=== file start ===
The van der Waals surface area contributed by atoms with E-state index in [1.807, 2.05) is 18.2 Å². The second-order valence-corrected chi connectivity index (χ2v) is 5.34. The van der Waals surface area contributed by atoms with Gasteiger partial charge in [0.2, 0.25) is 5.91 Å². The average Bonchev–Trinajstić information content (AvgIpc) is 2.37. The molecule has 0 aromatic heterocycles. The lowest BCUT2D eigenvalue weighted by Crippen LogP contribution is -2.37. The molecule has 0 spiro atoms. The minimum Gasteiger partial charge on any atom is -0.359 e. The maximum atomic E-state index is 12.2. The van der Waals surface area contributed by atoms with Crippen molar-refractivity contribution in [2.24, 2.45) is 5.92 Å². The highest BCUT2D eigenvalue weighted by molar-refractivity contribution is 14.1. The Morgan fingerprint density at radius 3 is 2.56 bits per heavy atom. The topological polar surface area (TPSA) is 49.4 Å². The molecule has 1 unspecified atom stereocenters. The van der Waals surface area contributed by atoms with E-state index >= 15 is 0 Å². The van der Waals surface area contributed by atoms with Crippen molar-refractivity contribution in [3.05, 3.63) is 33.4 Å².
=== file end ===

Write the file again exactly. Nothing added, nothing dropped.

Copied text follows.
The van der Waals surface area contributed by atoms with E-state index in [1.807, 2.05) is 18.2 Å². The second-order valence-corrected chi connectivity index (χ2v) is 5.34. The van der Waals surface area contributed by atoms with Gasteiger partial charge in [0.2, 0.25) is 5.91 Å². The average Bonchev–Trinajstić information content (AvgIpc) is 2.37. The molecule has 0 aromatic heterocycles. The lowest BCUT2D eigenvalue weighted by Crippen LogP contribution is -2.37. The molecule has 0 spiro atoms. The minimum Gasteiger partial charge on any atom is -0.359 e. The maximum atomic E-state index is 12.2. The van der Waals surface area contributed by atoms with Crippen molar-refractivity contribution in [2.24, 2.45) is 5.92 Å². The highest BCUT2D eigenvalue weighted by molar-refractivity contribution is 14.1. The Morgan fingerprint density at radius 3 is 2.56 bits per heavy atom. The topological polar surface area (TPSA) is 49.4 Å². The molecule has 1 unspecified atom stereocenters. The van der Waals surface area contributed by atoms with E-state index >= 15 is 0 Å². The van der Waals surface area contributed by atoms with Crippen molar-refractivity contribution in [3.05, 3.63) is 33.4 Å².